The Testable Module Pattern

This is a pattern to write JavaScript modules which are fully testable by unit tests but also easy to use without the overhead of directly using a factory function.

You might use this pattern when you want to use unit tests but you do not want to give up on the flexibility of a modular, dependency based approach of structuring your code.

The testable module pattern builds upon the traditional approach of using dependency injection in combination with a factory function to make modules testable.

Dependency injection and the factory pattern

In my last blog article I wrote about how to make a module testable by using a factory function for injecting dependencies into a function.

export function formatValues({ Math, chalk }, values) {
  const minValue = Math.min(...values);
  return values.map((value) => {
    if (value === minValue) return chalk.bold.green(value);
    return value;
  });
}

export default function formatValuesFactory(dependencies) {
  return formatValues.bind(null, dependencies);
};

This is solving the problem of making the code testable very well but although the factory function makes it easier to use the function, it is still more work as if we were using a regular module.

// Usage of the formatValues module.
import chalk from 'chalk';
import formatValuesFactory from './format-values';

const formatValues = formatValuesFactory({ Math, chalk });

const formattedValues1 = formatValues([1, 2, 3]);
const formattedValues2 = formatValues([3, 2, 1]);

We only have to initialize the formatValues function once but we still have to do this either in a controller file and pass the dependency down to our modules or we have to do this in every module that is using the function. Either way there is quite some overhead.

Using the testable module pattern

The testable module pattern is an extended variation of the dependency injection and factory function based approach shown in the previous example.

It combines the enhanced testability of the factory function based approach with the simplicity of traditional, self contained modules.

import chalk from 'chalk';

export function formatValues({ Math, chalk }, values) {
  const minValue = Math.min(...values);
  return values.map((value) => {
    if (value === minValue) return chalk.bold.green(value);
    return value;
  });
}

export function formatValuesFactory(dependencies) {
  return formatValues.bind(null, dependencies);
};

export default formatValuesFactory({ Math, chalk });

We changed our initial example by importing the chalk dependency like you would do when writing a regular module. And we changed the default export to run the formatValuesFactory with the imported dependency (and the native Math object).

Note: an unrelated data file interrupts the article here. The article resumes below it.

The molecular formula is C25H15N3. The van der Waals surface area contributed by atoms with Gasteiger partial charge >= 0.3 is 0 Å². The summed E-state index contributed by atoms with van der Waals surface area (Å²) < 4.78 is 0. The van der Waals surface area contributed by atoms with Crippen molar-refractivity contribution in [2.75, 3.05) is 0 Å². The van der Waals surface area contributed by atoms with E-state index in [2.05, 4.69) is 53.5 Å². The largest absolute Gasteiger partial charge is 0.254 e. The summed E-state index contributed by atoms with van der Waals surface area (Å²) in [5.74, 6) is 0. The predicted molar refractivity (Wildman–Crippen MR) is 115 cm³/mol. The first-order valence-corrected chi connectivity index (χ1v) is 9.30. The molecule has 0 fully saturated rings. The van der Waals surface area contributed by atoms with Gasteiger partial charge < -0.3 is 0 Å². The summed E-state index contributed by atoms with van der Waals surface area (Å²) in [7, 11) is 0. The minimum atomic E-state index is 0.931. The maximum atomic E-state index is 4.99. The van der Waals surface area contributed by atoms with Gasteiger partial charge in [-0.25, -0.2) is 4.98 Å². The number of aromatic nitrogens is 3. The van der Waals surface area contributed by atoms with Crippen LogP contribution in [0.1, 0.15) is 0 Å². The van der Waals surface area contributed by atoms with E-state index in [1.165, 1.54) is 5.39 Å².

Now we have the best of two worlds. We can use the named exports of formatValues and the formatValuesFactory for writing unit tests or whenever we need full control of which dependencies we want to inject. Or we can use the default export to just use our module without further caring about it’s dependencies.

// Regular usage example.
import formatValues from './format-values';

const formattedValues = formatValues([1, 2, 3]);
// Test usage example.
import { formatValuesFactory } from './format-values';

test(`Some test case.`, (t) => {
  const Math = fakeMath();
  const chalk = fakeChalk();
  const formatValues = formatValuesFactory({ Math, chalk });
  // ...
});

Simplified testable module pattern

You may decide that you do not need the extra factory function because you’re either using the default export in your production code or the named export of formatValues for testing. In this case you can further simplify the pattern by removing the factory function.

import chalk from 'chalk';

export function formatValues({ Math, chalk }, values) {
  const minValue = Math.min(...values);
  return values.map((value) => {
    if (value === minValue) return chalk.bold.green(value);
    return value;
  });
}

export default formatValues.bind(null, { Math, chalk });

Potential downsides of the testable module pattern

One potential downside of this approach is, that you’re loading the dependencies of the module no matter if you’re using them or not. If you’re just importing the factory function and inject your own dependencies, you’re still loading the dependencies which are defined in the module. The way I would use this approach is to always use the default export in production code. I would only use the named exports for testing where it doesn’t matter (that much) to use a little more resources than necessary.

If you’re planing to build modules which you want to initialize with different dependencies, depending on the situation you’re using them in, you might be better off with the traditional factory function approach.


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